gave several readings, all of which
were thoroughly enjoyed. Besides
this part of the program, the piano
player and victrola furnished music
throughout the entertainment.
An amusing feature of the after-
noon was the “grab-bag”—10c a grab
and take chances on your luck! The
funny part was when the dainty look-
ing packages were undone, some-
times they turned out to be a “sell,”
and then the joke was on the one who
grabbed. Mrs. Arthur Frazer had
charge of this part of the program
and she was successful in making it
an attractive feature of the afternoon.
Mrs. Senterfitt is a charming host-
ess, and on this occasion was ably as-
sisted by Mrs. Bess Northington, and
they exerted themselves in making
this occasion unusually pleasant. Aside
from the social success, the financial
part of the entertainment was very
satisfactory also. The sum of $35.00
was received from the grab-bag and
free will offering.
Refreshments of ice cream and cake
were served on the cool back porch
to the guests. The everting part of
the entertainment was not so largely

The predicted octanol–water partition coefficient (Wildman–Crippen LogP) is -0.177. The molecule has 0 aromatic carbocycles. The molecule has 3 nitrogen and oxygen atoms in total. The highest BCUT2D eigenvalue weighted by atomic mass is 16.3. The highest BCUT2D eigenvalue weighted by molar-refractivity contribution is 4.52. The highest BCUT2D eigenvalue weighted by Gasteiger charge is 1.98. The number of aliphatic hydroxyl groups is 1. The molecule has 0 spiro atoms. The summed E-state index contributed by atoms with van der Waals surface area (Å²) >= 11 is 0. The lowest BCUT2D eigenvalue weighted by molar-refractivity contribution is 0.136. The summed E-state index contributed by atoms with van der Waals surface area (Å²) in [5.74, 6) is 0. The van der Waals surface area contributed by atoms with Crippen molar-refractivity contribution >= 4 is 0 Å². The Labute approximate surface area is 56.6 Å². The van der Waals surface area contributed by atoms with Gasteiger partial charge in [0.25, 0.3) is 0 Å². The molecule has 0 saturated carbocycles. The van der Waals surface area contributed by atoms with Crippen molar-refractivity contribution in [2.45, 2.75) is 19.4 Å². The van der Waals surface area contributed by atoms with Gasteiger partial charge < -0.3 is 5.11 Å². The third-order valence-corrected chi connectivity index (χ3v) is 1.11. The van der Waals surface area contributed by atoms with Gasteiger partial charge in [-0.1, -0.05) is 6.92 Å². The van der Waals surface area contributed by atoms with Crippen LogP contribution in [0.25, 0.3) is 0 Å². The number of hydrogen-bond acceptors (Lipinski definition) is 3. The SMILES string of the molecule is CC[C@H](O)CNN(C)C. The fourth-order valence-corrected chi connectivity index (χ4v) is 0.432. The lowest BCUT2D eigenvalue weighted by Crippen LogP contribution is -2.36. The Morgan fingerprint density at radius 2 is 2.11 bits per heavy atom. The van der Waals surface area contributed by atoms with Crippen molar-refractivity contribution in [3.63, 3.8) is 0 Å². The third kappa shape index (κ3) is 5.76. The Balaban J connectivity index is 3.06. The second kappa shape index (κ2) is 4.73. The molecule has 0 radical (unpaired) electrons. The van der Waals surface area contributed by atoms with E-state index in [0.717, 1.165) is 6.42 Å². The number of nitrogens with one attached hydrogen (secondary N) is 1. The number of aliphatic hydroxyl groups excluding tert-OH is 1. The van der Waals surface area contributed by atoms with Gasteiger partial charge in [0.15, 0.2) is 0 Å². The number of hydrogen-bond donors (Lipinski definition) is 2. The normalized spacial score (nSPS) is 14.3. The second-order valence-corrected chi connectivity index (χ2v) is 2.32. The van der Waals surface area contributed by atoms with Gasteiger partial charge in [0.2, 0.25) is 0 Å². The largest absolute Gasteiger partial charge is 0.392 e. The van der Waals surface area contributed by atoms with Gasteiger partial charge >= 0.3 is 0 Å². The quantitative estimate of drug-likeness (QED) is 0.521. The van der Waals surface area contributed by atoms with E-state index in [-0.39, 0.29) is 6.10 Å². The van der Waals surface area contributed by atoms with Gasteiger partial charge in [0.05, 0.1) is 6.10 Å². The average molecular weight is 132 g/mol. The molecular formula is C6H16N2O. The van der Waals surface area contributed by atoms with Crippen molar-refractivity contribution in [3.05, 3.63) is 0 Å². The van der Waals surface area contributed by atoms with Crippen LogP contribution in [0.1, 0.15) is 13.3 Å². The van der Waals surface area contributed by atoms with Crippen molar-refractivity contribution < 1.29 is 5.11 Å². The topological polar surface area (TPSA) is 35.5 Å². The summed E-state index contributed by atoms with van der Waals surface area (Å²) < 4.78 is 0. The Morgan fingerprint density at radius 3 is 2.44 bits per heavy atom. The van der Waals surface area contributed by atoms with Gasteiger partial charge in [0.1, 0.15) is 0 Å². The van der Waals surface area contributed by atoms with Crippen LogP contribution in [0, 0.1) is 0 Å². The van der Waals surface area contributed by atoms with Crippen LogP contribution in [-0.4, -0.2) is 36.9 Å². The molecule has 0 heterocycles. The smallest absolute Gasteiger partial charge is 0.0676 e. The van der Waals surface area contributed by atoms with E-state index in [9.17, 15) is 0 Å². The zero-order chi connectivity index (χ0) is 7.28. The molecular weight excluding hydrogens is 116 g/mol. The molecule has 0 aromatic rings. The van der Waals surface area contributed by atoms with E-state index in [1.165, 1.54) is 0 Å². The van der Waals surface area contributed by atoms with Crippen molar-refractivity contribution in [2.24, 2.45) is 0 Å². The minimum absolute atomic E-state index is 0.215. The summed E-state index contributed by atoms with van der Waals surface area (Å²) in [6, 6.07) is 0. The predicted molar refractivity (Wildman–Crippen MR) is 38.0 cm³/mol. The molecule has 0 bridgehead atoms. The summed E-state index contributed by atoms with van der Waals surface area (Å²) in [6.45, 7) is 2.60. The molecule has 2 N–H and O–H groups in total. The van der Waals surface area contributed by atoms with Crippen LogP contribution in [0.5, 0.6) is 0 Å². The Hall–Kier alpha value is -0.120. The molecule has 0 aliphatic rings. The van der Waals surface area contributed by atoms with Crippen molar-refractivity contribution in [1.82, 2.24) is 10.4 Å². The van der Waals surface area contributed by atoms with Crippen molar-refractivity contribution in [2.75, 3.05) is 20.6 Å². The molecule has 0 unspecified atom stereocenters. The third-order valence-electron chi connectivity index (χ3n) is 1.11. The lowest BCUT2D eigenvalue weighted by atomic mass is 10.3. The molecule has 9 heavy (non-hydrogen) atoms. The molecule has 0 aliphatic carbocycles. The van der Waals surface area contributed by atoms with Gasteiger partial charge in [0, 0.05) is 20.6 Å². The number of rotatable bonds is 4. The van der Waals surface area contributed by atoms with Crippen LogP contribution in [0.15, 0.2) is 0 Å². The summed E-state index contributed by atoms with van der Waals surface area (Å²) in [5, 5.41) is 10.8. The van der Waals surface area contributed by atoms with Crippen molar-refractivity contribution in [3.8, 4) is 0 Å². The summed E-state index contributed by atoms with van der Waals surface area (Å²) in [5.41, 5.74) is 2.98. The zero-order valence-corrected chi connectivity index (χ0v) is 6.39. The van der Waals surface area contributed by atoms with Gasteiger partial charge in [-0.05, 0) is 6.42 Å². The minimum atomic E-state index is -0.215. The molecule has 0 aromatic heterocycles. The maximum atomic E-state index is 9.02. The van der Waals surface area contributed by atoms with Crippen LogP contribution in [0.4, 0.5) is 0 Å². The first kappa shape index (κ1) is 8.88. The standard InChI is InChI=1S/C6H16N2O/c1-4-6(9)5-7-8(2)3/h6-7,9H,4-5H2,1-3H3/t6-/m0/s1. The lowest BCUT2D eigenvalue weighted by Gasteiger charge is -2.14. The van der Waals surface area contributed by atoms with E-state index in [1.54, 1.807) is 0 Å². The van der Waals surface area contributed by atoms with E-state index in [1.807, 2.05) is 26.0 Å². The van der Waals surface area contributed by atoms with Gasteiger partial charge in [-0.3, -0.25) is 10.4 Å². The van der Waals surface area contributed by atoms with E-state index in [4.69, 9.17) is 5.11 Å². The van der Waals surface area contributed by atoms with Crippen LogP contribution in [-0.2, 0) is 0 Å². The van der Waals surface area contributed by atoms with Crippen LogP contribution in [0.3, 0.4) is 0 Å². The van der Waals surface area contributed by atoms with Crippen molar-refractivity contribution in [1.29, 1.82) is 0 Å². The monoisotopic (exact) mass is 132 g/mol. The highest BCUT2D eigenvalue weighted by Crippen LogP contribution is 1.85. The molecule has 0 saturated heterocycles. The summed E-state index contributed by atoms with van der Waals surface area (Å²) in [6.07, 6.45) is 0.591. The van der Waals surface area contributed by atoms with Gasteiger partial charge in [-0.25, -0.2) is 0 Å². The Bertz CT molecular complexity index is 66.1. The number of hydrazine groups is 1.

attended, but quite a few men were
PICNIC A GREAT SUCCESS
Between 250 and 300 people attend-
ed the picnic given for the Baptist
church and Sunday school Tuesday af-
ternoon, at Hancock Park, and every-
one had a real, genuine good time.
Everybody had free access to the op-
en air pool and that is one source
of amusement that always insures a
good time. They swam and frolicked
in the water and did all kind of stunts
to amuse themselves as well as to the
Promptly at 6:30 o’clock dinner
was’ announced, and it is said that the
spread showed no signs of “H. C. L.”
Fried chicken, salad, pies, pickles, ice
cream and cake, and everything good
to eat was there in abundance. The
reporter has it from good authority
that Wm, McKinney ate a half coop
of chickens, and on equally as good
And Mm Who Know How
Highest Market Price Paid
for Cotton Seed
Give us a chance to prove what
we can do.
E. B. THOMAS
PHONE NO. 231
honoree; Mr. and Mrs. Childers, Miss
Meek Jarrett, R. M. Jarrett and Mrs.
Andy Moore. Mrs. Rountree was the
recipient of many useful and pretty